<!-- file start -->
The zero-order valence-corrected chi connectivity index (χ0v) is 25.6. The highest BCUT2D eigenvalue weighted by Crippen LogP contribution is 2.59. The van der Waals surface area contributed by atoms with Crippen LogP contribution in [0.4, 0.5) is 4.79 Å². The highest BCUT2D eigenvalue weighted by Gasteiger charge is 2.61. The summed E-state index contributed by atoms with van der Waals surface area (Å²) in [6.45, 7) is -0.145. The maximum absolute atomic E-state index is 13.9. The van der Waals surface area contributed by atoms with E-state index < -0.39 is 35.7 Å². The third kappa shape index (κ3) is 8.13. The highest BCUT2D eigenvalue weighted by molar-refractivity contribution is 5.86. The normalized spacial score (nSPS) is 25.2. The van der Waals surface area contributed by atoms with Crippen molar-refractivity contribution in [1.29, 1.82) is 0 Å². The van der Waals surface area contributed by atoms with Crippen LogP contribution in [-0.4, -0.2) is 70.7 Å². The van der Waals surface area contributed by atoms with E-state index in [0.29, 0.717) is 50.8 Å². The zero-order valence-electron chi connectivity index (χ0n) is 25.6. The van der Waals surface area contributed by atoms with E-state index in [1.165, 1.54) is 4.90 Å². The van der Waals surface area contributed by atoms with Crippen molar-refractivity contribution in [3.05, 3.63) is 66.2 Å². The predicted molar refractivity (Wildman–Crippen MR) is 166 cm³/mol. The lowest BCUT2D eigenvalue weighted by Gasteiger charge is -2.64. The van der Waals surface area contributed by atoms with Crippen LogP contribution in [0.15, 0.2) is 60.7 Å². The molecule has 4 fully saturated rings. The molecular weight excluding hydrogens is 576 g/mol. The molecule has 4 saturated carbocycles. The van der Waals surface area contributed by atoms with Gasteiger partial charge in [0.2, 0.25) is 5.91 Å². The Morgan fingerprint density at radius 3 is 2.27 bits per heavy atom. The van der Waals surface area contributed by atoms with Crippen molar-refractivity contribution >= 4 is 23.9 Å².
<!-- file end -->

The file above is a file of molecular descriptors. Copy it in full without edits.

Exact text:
The zero-order valence-corrected chi connectivity index (χ0v) is 25.6. The highest BCUT2D eigenvalue weighted by Crippen LogP contribution is 2.59. The van der Waals surface area contributed by atoms with Crippen LogP contribution in [0.4, 0.5) is 4.79 Å². The highest BCUT2D eigenvalue weighted by Gasteiger charge is 2.61. The summed E-state index contributed by atoms with van der Waals surface area (Å²) in [6.45, 7) is -0.145. The maximum absolute atomic E-state index is 13.9. The van der Waals surface area contributed by atoms with E-state index < -0.39 is 35.7 Å². The third kappa shape index (κ3) is 8.13. The highest BCUT2D eigenvalue weighted by molar-refractivity contribution is 5.86. The normalized spacial score (nSPS) is 25.2. The van der Waals surface area contributed by atoms with Crippen molar-refractivity contribution in [1.29, 1.82) is 0 Å². The van der Waals surface area contributed by atoms with Crippen LogP contribution in [-0.4, -0.2) is 70.7 Å². The van der Waals surface area contributed by atoms with E-state index in [0.29, 0.717) is 50.8 Å². The zero-order valence-electron chi connectivity index (χ0n) is 25.6. The van der Waals surface area contributed by atoms with E-state index in [1.165, 1.54) is 4.90 Å². The van der Waals surface area contributed by atoms with Crippen molar-refractivity contribution in [3.05, 3.63) is 66.2 Å². The predicted molar refractivity (Wildman–Crippen MR) is 166 cm³/mol. The lowest BCUT2D eigenvalue weighted by Gasteiger charge is -2.64. The van der Waals surface area contributed by atoms with Crippen LogP contribution in [0.15, 0.2) is 60.7 Å². The molecule has 4 fully saturated rings. The molecular weight excluding hydrogens is 576 g/mol. The molecule has 4 saturated carbocycles. The van der Waals surface area contributed by atoms with Gasteiger partial charge in [0.2, 0.25) is 5.91 Å². The Morgan fingerprint density at radius 3 is 2.27 bits per heavy atom. The van der Waals surface area contributed by atoms with Crippen molar-refractivity contribution >= 4 is 23.9 Å².